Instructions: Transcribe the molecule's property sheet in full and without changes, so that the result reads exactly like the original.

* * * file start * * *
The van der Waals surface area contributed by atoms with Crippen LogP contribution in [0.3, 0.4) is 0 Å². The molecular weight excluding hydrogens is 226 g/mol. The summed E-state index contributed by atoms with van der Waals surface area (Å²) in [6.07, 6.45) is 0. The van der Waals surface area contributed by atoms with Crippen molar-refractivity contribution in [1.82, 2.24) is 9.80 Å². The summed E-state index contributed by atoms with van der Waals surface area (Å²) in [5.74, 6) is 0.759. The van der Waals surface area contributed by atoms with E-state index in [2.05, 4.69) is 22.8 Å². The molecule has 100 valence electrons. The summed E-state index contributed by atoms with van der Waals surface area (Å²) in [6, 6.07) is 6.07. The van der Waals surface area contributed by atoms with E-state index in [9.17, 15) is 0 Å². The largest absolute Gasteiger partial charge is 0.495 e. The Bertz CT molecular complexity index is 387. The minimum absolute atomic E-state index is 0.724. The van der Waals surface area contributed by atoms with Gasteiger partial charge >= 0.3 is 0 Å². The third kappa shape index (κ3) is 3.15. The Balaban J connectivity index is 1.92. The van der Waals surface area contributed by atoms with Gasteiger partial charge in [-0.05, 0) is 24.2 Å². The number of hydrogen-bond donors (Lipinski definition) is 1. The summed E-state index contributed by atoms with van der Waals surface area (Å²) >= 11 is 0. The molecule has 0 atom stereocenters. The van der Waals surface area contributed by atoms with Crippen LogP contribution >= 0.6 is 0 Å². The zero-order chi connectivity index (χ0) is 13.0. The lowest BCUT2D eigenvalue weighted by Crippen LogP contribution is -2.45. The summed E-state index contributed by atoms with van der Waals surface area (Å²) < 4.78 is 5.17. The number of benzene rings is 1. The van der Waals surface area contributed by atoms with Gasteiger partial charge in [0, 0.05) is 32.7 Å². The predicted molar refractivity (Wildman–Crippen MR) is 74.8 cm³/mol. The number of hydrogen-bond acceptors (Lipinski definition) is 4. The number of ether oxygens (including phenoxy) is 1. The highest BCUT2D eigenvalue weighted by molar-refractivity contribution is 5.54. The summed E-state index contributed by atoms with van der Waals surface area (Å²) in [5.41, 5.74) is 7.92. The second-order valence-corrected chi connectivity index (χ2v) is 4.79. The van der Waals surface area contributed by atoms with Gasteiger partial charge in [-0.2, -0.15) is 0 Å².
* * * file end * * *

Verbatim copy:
The van der Waals surface area contributed by atoms with Crippen LogP contribution in [0.3, 0.4) is 0 Å². The molecular weight excluding hydrogens is 226 g/mol. The summed E-state index contributed by atoms with van der Waals surface area (Å²) in [6.07, 6.45) is 0. The van der Waals surface area contributed by atoms with Crippen molar-refractivity contribution in [1.82, 2.24) is 9.80 Å². The summed E-state index contributed by atoms with van der Waals surface area (Å²) in [5.74, 6) is 0.759. The van der Waals surface area contributed by atoms with E-state index in [2.05, 4.69) is 22.8 Å². The molecule has 100 valence electrons. The summed E-state index contributed by atoms with van der Waals surface area (Å²) in [6, 6.07) is 6.07. The van der Waals surface area contributed by atoms with E-state index in [9.17, 15) is 0 Å². The largest absolute Gasteiger partial charge is 0.495 e. The Bertz CT molecular complexity index is 387. The minimum absolute atomic E-state index is 0.724. The van der Waals surface area contributed by atoms with Gasteiger partial charge >= 0.3 is 0 Å². The third kappa shape index (κ3) is 3.15. The Balaban J connectivity index is 1.92. The van der Waals surface area contributed by atoms with Gasteiger partial charge in [-0.05, 0) is 24.2 Å². The number of hydrogen-bond donors (Lipinski definition) is 1. The summed E-state index contributed by atoms with van der Waals surface area (Å²) >= 11 is 0. The molecule has 0 atom stereocenters. The van der Waals surface area contributed by atoms with Crippen LogP contribution >= 0.6 is 0 Å². The zero-order chi connectivity index (χ0) is 13.0. The lowest BCUT2D eigenvalue weighted by Crippen LogP contribution is -2.45. The summed E-state index contributed by atoms with van der Waals surface area (Å²) < 4.78 is 5.17. The number of benzene rings is 1. The van der Waals surface area contributed by atoms with Gasteiger partial charge in [0, 0.05) is 32.7 Å². The predicted molar refractivity (Wildman–Crippen MR) is 74.8 cm³/mol. The number of hydrogen-bond acceptors (Lipinski definition) is 4. The number of ether oxygens (including phenoxy) is 1. The highest BCUT2D eigenvalue weighted by molar-refractivity contribution is 5.54. The summed E-state index contributed by atoms with van der Waals surface area (Å²) in [5.41, 5.74) is 7.92. The second-order valence-corrected chi connectivity index (χ2v) is 4.79. The van der Waals surface area contributed by atoms with Gasteiger partial charge in [-0.2, -0.15) is 0 Å².